PayPal’s New AI Features Met with Mild Reception

PayPal’s new artificial intelligence-driven features and new one-click checkout option fell flat this week, at least in the eyes of Wall Street. It is one of the first major tests for new President and CEO Alex Chriss, who joined the company last September.

The new products are an attempt to latch onto the hot trend of AI, both from a user and investor perspective.

One of the key features is a platform that would use AI to enable merchants to reach new customers based on their previous shopping history. PayPal would be able to leverage that data from the approximately half a trillion dollars’ worth of global merchant transactions it processes. Another AI-based tool, Smart Receipts, allows retailers to recommend personalized items to shoppers through email receipts.

PayPal also announced a one-click checkout feature called Fastlane, which can purportedly accelerate checkout speeds by nearly 40%. “Customers simply save their information with Fastlane to check out in as little as one tap,” PayPal announced in a press release. “No username or password to remember, no personal information to update, and no need to share a credit card with businesses all over the web.”

“The data that we have and our ability to actually see what people have bought and know what merchants are trying to target, that’s where I think AI is the huge opportunity for us,” Chriss told Reuters in an interview.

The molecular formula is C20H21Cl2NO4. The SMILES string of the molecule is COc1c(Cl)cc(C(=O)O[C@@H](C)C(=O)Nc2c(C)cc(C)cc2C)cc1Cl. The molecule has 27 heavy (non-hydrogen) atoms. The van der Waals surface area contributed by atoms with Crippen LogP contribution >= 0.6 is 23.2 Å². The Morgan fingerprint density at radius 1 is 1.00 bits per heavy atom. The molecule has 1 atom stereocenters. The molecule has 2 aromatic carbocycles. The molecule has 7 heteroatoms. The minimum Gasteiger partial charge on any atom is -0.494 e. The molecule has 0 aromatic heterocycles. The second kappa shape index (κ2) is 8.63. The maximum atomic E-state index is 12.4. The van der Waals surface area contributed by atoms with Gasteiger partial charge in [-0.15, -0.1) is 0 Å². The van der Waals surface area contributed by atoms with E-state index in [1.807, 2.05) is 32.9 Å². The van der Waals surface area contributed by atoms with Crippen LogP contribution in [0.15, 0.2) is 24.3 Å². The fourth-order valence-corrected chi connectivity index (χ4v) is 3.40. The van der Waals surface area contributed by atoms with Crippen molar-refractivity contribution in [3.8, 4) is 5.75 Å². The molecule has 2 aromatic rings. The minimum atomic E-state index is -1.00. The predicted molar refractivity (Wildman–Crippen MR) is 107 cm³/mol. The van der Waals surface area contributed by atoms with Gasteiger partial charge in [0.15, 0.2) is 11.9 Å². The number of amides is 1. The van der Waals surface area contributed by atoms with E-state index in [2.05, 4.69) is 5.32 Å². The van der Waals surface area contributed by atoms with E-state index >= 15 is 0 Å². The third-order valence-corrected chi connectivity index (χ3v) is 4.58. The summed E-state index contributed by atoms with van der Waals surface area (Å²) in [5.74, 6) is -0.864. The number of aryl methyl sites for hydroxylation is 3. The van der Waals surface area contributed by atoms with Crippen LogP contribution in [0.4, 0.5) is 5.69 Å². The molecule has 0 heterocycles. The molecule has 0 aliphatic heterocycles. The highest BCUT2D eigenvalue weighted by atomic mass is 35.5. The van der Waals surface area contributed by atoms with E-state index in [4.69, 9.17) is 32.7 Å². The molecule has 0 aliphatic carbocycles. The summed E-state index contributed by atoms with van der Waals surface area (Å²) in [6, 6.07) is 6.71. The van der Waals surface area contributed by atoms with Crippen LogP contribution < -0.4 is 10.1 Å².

Watching with a Sense of Caution

While it’s too early to see the effect of the PayPal announcement in the marketplace, observers are yet to be impressed.

“PayPal’s new AI-based features have the potential to offer consumers better personalized recommendations at key touchpoints like receipts and its app,” said Daniel Keyes, Senior Analyst of Merchant Services at Javelin Strategy & Research. “But this effort’s success will come down to if these products can meaningfully increase sales for its merchants, which remains to be seen.”

So far, the early returns from investors are not good either. Wall Street reacted negatively to Chriss’ announcement, sending PayPal’s stock down by 3.67%.

PayPal has struggled to find its footing recently. The company’s stock was down by about 14% in 2023. It has also faced competition from Stripe, a rival payment processor, which has filed paperwork toward an IPO and has been bolstering its relationship with Amazon.

PayPal brought on Chriss with the intention of trying to solidify its relationships with key players in the technology and financial services sectors. In October, PayPal announced it was letting customers add their PayPal or Venmo credit and debit cards to Apple Wallet.

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